Orchids of Tropical America: An Introduction and Guide


Treats 122 of the most eyecatching and widespread orchid groups, from the Bahamas to Brazil

Easy to use identification system allows rapid recognition of almost any orchid flower

More than 480 stunning photos from world-class orchid growers and photographers

Entertaining accounts of ecology, medicinal uses and history bring each group to life

Invaluable as a field guide for orchid tourists visiting tropical America - over 100 reserves and parks featured


Dr. Joe Meisel is vice president of the Ceiba Foundation for Tropical Conservation, and has worked for over 20 years in Latin America conducting research, teaching, and working with local landowners and communities to protect orchid habitat.

Joe Meisel

Dr. Ron Kaufmann is a professor at the University of San Diego, a long-time orchid grower, founding member of the Orchid Conservation Alliance and chair of the San Diego County Orchid Society's Conservation Committee.

Dr. Franco Pupulin is the orchid curator of the Lankester Botanical Garden in Costa Rica, editor-in-chief of Lankesteriana, and frequent contributor to scientific journals on the subject of orchid taxonomy.

Contact Info

Cornell University Press

Book website
2014 Catalog description


Description:  Hefty Acineta plants favor thick, strong branches from which characteristic waxy, rounded, bell-shaped flowers hang in loose bunches.  Flower:  Spherical blossoms appear only partially open:  thick sepals enclose smaller petals in a shape reminiscent of a sleigh bell.  Typically yellow or cream-colored, flowers almost always are decorated with wine-colored spots.  Side lobes of the fleshy lip sweep upward around the column, while the cupped front portion nearly closes the orb-like chamber.  The lip is rigid, to which the genus owes its name (Greek for non-kinetic or immobile).  The thick, waxy column often is hairy near the base.  Most species are fragrant.  Plant:  Bulky (3-4” tall), egg-shaped pseudobulbs are deeply grooved, with 2-4 large, pleated leaves emerging from the top.  Numerous flowers on a single, unbranched spike (to 20” long) dangle beneath the plant.  Similar:  Anguloa is terrestrial, with one or two flowers on an erect inflorescence.  Gongora plants are much smaller, the flower sporting a highly complex, extended lip.  Peristeria pseudobulbs are smooth (when young).  Stanhopea pseudobulbs are squat, inflorescence stalk is narrow (usually pencil thin or smaller), and flowers are not cupped.

Acineta chryasantha

Diversity and Distribution:  Some 15 species of Acineta grow epiphytically in middle to high-altitude wet forests, from southern Mexico to Peru.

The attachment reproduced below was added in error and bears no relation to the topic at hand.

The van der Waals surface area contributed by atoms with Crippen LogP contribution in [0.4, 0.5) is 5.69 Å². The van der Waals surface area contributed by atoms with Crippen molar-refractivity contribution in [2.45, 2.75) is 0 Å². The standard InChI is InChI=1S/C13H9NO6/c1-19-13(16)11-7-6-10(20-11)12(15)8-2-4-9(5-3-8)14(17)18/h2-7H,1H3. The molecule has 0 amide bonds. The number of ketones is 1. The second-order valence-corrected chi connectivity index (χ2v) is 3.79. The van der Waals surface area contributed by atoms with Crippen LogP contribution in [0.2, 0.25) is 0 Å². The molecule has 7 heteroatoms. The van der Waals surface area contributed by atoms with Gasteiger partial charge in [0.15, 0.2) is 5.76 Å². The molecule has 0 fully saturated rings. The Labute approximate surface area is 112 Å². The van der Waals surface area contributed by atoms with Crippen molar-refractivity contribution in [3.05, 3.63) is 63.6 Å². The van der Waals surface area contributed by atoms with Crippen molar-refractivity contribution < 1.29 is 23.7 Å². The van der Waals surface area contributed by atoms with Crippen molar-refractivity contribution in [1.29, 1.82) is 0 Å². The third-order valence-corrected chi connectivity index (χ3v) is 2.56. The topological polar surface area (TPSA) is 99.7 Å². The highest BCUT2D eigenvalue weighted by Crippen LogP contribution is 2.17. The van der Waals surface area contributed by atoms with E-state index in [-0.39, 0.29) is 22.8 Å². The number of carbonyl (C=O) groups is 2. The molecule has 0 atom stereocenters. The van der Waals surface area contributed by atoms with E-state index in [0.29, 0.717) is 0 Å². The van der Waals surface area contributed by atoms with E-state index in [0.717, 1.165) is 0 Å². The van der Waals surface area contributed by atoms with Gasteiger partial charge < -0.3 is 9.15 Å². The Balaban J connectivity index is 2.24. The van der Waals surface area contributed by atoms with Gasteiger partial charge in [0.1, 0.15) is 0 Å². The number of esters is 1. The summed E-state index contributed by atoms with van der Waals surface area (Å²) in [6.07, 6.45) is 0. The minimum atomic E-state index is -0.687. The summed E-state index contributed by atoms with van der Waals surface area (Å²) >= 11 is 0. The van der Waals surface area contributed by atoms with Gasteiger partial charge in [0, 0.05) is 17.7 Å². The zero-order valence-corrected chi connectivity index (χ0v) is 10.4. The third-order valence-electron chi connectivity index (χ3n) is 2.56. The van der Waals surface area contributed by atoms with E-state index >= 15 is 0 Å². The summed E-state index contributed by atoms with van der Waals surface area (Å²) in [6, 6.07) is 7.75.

Ecology & History:  Acineta flowers are pollinated by medium to large-bodied male euglossine bees that crawl into the space beneath the column, where they scratch the lip surface to collect fragrance; they utilize the scents in complex mating rituals (see Paphinia).  Upon backing out, they trigger the release of pollinia which are glued to their back.  A large hump on the lip forces the bee to scrape its back against the column, like stepping over a suitcase in a stairwell.  The bees collect odor substances with their front legs, then back out and hover while transferring the scent to storage areas on the hind legs, then re-enter the flower and start again.  It is thought that a distinct blend of fragrance chemicals is produced by each Acineta species:  the unique odor attracts only a single type of pollinator, thus ensuring the bee will exclusively visit flowers of that species..


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  • Introduction
  • Foreword by Dr. Phil Cribb
  • Introduction to the guide
  • Orchid Diversity, Ecology & Conservation
  • Introduction to orchid biology and ecology
  • Why are orchids so diverse?
  • Fooling flies, duping lovers & other ecological tales
  • Collectors & bandits, a history of orchids and the people that pursued them
  • Threats and conservation:  what is being done to save orchids?
  • Rapid Identification Guide
  • Illustrated glossary of key orchid characteristics
  • How to identify orchid groups
  • Easy-to-use orchid identification system
  • Field Guide and Genus Descriptions
  • Detailed description each genus, from stem to sepal
  • How to distinguish from similar orchids
  • Distribution & diversity, preferred habitat type and elevation
  • Ecological oddities, human history & other wild tales
  • Superb photographs of the most prominent, widely seen, and historically important species
  • Where to See Orchids
  • Orchid-centered reserves in over 20 Central & South America and Caribbean countries
  • Orchid Resources
  • Links to online sites for orchid identification, care and purchase
  • Extensive bibliography of orchid literature

Sample Genus Accounts


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